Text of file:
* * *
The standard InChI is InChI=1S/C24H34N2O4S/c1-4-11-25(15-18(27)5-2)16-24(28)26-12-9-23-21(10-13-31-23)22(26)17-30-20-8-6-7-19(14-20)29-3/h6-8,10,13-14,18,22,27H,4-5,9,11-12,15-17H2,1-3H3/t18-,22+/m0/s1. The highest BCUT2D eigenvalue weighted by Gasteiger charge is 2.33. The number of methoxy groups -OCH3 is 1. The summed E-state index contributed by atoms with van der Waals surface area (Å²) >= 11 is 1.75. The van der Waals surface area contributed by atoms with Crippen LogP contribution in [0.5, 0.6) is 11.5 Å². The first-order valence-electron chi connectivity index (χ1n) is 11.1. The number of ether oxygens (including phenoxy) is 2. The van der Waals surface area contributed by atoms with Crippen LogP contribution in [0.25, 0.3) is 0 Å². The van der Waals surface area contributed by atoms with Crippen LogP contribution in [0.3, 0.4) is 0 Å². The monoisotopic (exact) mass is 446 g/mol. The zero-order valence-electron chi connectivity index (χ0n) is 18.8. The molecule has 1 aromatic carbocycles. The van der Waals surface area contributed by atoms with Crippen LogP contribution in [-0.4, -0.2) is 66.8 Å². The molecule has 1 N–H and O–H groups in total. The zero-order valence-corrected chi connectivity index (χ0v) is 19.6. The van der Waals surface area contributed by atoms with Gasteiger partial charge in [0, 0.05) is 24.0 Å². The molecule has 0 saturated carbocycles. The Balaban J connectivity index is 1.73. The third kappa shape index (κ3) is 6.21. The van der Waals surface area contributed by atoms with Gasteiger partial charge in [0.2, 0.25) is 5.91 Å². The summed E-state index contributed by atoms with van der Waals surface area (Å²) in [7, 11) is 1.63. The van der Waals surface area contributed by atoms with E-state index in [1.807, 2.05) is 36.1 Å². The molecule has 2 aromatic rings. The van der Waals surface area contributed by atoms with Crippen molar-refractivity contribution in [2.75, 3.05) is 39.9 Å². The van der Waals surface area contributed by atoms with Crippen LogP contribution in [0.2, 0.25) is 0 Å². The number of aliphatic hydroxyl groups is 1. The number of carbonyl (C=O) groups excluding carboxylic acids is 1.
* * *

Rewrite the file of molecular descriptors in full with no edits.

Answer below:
The standard InChI is InChI=1S/C24H34N2O4S/c1-4-11-25(15-18(27)5-2)16-24(28)26-12-9-23-21(10-13-31-23)22(26)17-30-20-8-6-7-19(14-20)29-3/h6-8,10,13-14,18,22,27H,4-5,9,11-12,15-17H2,1-3H3/t18-,22+/m0/s1. The highest BCUT2D eigenvalue weighted by Gasteiger charge is 2.33. The number of methoxy groups -OCH3 is 1. The summed E-state index contributed by atoms with van der Waals surface area (Å²) >= 11 is 1.75. The van der Waals surface area contributed by atoms with Crippen LogP contribution in [0.5, 0.6) is 11.5 Å². The first-order valence-electron chi connectivity index (χ1n) is 11.1. The number of ether oxygens (including phenoxy) is 2. The van der Waals surface area contributed by atoms with Crippen LogP contribution in [0.25, 0.3) is 0 Å². The van der Waals surface area contributed by atoms with Crippen LogP contribution in [0.3, 0.4) is 0 Å². The monoisotopic (exact) mass is 446 g/mol. The zero-order valence-electron chi connectivity index (χ0n) is 18.8. The molecule has 1 aromatic carbocycles. The van der Waals surface area contributed by atoms with Crippen LogP contribution in [-0.4, -0.2) is 66.8 Å². The molecule has 1 N–H and O–H groups in total. The zero-order valence-corrected chi connectivity index (χ0v) is 19.6. The van der Waals surface area contributed by atoms with Gasteiger partial charge in [0, 0.05) is 24.0 Å². The molecule has 0 saturated carbocycles. The Balaban J connectivity index is 1.73. The third kappa shape index (κ3) is 6.21. The van der Waals surface area contributed by atoms with Gasteiger partial charge in [0.2, 0.25) is 5.91 Å². The summed E-state index contributed by atoms with van der Waals surface area (Å²) in [7, 11) is 1.63. The van der Waals surface area contributed by atoms with E-state index in [1.807, 2.05) is 36.1 Å². The molecule has 2 aromatic rings. The van der Waals surface area contributed by atoms with Crippen molar-refractivity contribution in [2.75, 3.05) is 39.9 Å². The van der Waals surface area contributed by atoms with Crippen LogP contribution in [0.2, 0.25) is 0 Å². The number of aliphatic hydroxyl groups is 1. The number of carbonyl (C=O) groups excluding carboxylic acids is 1.